We talk a lot, here at Flavorpill, about our favorite characters from books, film, and TV. And, although we’ve made a habit of compiling mixtapes for everyone from Nancy Drew to Josef K, it isn’t often that we consider the music world’s own fictional creations. After the jump, we attempt to right that oversight with an incredibly subjective roundup of music’s most memorable characters. Add your suggestions in the comments; if we get enough great ones, we might just publish a follow-up post of reader picks.
Rock was a fairly macho domain in 1970, which makes it all the more impressive that The Kinks scored an international top-ten hit with “Lola.” The song is, of course, a four-minute celebration of the narrator’s romantic encounter with a transvestite who turns out to be the perfect, dominant counterpart to his somewhat meek sexual persona. “Lola” is based on Kinks manager Robert Wace’s drunken night of dancing with a cross-dresser, although to our knowledge, his encounter didn’t go further than that. Either way, who wants to bet that the single was many ’60s suburban teens’ first introduction to the wonderful world of gender non-conformity?
Plenty of rappers take on an alter ego, but Eminem has always told us that there are three sides to him: Eminem is the public face of private citizen Marshall Mathers, and both those guys are distinct from Slim Shady. The most fascinating character of the bunch, Slim is a twisted, horror-comedy mastermind, an extreme and disturbing distillation of Mathers’ darkest impulses — the one, according to Eminem, “who is saying the most ridiculous stuff you can think of — stuff you can’t even imagine somebody saying.” On his own, Slim Shady wouldn’t be much different from any number of obscene rap characters; it’s Eminem’s understanding that the persona is only one aspect of his personality that makes it powerful.
Originally a creation of Charles Webb, from his 1963 novel The Graduate, Mrs. Robinson went on to become one of film’s most vivid and unique characters. But she may also be rock’s most famous adulteress. Simon & Garfunkel, who didn’t originally intend to write the song about the movie vixen, transform her story into a tale of anxiety over growing old and losing your grip on reality.
No, not the pop singer — the protagonist of Pink Floyd’s career-defining double-album/rock opera The Wall. Although many have opined that Pink is based on original Floyd member Syd Barrett’s descent into madness, he’s actually modeled after Roger Waters, who lost his father in World War II. As anyone who’s ever been a moody teen will surely remember, Pink is suffocated by his mother and stifled at school, scarring experiences that will terrorize him throughout his adult life as a rock star and eventual crazy person.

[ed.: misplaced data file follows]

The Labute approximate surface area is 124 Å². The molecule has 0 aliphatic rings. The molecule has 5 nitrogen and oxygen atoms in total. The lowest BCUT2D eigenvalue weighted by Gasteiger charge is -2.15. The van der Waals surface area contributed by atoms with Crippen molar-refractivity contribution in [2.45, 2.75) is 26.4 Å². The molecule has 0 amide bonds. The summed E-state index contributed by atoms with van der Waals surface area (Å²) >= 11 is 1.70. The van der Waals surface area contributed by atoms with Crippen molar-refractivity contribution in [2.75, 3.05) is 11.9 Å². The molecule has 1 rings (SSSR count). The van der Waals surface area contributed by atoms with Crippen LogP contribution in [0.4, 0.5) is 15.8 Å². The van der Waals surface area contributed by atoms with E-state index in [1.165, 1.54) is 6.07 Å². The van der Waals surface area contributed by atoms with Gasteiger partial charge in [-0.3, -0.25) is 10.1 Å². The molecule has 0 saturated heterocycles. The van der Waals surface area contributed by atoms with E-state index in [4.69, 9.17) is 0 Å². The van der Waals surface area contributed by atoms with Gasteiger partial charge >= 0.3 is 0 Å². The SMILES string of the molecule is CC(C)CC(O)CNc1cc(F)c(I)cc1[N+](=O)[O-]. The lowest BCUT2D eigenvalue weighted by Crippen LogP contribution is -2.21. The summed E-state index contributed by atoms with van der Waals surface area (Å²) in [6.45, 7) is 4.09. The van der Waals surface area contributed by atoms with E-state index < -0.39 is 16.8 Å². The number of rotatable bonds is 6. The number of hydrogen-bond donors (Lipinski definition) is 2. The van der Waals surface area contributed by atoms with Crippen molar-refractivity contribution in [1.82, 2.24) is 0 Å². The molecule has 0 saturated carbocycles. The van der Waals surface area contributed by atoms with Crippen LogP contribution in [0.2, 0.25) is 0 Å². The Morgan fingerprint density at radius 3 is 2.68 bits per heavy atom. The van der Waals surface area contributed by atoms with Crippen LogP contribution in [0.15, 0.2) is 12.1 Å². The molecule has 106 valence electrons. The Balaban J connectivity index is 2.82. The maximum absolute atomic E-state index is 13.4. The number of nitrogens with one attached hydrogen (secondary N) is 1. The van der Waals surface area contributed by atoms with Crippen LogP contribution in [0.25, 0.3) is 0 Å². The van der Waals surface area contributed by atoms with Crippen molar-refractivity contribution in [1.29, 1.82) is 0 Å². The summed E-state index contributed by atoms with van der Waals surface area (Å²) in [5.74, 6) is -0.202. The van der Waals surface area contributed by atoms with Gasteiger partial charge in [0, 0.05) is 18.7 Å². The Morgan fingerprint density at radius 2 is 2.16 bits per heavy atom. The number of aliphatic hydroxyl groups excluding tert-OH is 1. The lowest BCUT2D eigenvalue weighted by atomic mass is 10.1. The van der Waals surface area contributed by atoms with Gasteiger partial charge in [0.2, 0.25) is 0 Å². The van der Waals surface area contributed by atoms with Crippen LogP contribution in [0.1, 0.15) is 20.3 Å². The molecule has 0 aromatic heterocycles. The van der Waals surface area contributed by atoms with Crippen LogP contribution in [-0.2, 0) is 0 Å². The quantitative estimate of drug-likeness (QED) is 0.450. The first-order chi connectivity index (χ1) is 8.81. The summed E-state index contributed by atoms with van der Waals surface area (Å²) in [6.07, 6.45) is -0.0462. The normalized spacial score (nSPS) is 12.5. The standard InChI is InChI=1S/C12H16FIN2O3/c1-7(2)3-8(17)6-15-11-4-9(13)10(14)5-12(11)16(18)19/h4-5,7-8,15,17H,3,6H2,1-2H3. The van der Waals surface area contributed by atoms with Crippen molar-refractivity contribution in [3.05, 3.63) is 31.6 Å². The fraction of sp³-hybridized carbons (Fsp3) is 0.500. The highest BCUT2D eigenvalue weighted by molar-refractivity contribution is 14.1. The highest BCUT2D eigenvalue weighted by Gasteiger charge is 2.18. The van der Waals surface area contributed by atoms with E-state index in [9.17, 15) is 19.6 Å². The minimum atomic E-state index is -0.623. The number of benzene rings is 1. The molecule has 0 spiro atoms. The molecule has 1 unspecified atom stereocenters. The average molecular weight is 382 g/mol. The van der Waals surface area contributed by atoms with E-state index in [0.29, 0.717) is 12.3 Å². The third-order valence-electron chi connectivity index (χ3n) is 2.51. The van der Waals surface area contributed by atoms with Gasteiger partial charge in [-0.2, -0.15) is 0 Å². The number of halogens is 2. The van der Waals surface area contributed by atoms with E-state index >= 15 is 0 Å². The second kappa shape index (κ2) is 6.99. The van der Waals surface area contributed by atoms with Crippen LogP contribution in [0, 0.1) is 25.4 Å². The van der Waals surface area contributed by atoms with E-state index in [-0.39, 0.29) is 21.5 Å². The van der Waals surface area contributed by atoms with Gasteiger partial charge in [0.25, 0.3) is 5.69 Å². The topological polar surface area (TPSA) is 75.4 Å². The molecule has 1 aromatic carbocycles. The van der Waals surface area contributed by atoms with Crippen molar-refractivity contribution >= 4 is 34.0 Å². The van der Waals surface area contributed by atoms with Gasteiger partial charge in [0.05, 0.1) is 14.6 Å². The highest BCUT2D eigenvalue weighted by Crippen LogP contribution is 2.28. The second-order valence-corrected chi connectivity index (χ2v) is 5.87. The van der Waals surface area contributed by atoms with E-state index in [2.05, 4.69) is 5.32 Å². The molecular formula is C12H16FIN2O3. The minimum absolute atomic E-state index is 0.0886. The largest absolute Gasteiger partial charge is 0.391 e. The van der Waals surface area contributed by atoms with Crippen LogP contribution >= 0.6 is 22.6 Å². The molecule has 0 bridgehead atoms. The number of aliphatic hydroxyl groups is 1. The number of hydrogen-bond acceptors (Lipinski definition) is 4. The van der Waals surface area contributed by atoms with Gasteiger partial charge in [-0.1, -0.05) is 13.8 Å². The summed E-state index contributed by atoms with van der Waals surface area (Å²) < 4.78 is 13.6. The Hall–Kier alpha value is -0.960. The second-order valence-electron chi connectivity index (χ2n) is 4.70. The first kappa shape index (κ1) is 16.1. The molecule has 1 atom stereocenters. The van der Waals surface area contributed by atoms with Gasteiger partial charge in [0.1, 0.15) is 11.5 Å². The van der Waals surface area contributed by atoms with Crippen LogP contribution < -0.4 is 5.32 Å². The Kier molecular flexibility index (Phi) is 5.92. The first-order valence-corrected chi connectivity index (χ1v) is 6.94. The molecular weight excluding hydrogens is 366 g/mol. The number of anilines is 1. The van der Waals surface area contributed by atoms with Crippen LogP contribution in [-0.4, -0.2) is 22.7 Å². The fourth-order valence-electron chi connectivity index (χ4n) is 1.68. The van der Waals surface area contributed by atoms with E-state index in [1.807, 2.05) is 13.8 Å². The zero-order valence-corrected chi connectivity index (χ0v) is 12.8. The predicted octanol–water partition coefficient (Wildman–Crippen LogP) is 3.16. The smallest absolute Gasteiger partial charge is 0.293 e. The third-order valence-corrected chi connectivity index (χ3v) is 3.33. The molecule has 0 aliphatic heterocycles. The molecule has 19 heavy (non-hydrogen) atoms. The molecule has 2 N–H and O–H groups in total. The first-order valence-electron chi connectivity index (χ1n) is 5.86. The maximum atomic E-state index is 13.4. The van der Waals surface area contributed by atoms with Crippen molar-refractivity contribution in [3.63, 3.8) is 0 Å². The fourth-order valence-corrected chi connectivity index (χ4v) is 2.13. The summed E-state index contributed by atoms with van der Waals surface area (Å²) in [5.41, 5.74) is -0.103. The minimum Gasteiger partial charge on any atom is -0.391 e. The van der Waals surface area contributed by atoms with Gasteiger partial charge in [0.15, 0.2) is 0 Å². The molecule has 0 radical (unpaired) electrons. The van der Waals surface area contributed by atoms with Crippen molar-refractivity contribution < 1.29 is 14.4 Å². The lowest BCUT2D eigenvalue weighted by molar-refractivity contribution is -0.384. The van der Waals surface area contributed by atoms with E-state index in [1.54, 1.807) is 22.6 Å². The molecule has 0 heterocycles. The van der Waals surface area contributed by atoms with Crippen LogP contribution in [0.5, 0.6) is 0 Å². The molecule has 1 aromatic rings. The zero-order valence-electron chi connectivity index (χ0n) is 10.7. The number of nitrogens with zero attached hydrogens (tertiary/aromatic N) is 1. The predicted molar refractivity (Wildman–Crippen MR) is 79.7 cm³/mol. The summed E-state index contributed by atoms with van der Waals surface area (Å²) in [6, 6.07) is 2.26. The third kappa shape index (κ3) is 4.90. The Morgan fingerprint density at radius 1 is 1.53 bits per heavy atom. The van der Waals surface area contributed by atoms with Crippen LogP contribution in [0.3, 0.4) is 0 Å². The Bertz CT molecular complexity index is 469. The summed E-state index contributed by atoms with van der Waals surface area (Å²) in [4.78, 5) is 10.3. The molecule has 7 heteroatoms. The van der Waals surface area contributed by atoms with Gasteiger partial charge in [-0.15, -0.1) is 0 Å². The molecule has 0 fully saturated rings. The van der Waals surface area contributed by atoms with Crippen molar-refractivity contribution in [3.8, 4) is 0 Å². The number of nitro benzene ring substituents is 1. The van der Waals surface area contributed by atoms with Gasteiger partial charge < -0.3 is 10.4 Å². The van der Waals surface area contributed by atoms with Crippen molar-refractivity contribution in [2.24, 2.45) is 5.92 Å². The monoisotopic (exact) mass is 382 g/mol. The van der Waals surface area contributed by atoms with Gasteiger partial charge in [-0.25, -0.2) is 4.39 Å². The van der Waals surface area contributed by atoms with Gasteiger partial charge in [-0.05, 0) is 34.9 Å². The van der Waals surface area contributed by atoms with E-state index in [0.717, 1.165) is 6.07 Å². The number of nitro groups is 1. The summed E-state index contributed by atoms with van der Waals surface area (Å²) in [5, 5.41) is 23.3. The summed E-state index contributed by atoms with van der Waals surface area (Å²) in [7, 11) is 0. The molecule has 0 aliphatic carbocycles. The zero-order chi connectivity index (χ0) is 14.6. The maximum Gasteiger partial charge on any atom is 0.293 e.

The Velvet Underground’s “Candy Says” (another great, early song of gender fuckery) is a sonic portrait of transgender Warhol Superstar Candy Darling. But the inspiration for “Stephanie Says,” a rarity that remained unreleased until 1985, isn’t so clear. While it’s at least partially based on Stephen Sesnick, VU’s manager, it’s curious that Lou Reed chose to switch the character’s sex. We’ve always found Stephanie an empathetic character — a big dreamer who’s also resentful and isolated. The refrain “She’s not afraid to die/ The people all call her Alaska/ Between worlds, so the people ask her/ ‘Cause it’s all in her mind” is one of the most vivid and imaginative character descriptions in the history of music.
Patti Smith was a poet before she was a musician, and that’s always been reflected in her character-rich lyrics. The protagonist of “Horses,” the first of three sections in Smith’s nine-minute “Land,” is Johnny, a young boy who, in the course of being beaten and raped, is transported to a magical plain of “white, shining, silver studs with their nose in flames.” As with many of her characters, he attains spiritual transcendence only through bodily suffering.
Lovely Rita. Julia. Lady Madonna. All of the little sketches in “Penny Lane.” Maxwell, of silver hammer fame. The Beatles loved creating characters so much that they famously turned themselves into Sgt. Pepper’s Lonely Hearts Club Band when the pressures of being themselves proved too trying. And yet, it’s the eponymous protagonist of “Eleanor Rigby” who is sticks out most in our memory. To this day, she is provincial loneliness personified.
One of Michael Jackson’s biggest hits, “Billie Jean” was also among the weirder pop singles of the ’80s. Billie Jean, basically, is a girl who says that Jackson is the father of her son and, according to the King of Pop himself, an amalgamation of the many groupies who try to insinuate themselves into the lives of stars. As Justin Bieber can attest, this is still kind of an issue. Almost 30 years after the song’s debut, we’re going to go on record with our sincere belief that the kid was not, in fact, his son.
The Alpha Couple
The Mountain Goats may not be as famous as the other acts on this list, but John Darnielle’s characters easily stand up to Smith’s and Reed’s. He, too, has given us a lot of creations to choose from, but it’s the Alpha Couple — who dominate the album Tallahassee — who we see in our nightmares. This poor, married pair are full of hatred for themselves and each other. Instead of just getting a divorce, they enter into their own, personal No Exit in a crumbling Florida home that becomes the stage for alcohol-fueled battles that include such self-destructive refrains as, “I hope you die! I hope we both die!” What makes them so terrifyingly memorable is that they are what even the happiest couples fear devolving into.
Major Tom may also deserve a spot on this list, but he can’t beat Ziggy Stardust. David Bowie’s greatest transformation, into an omnisexual musician from outer space, isn’t just a classic rock ‘n’ roll character — he is rock ‘n’ roll in its in purest form.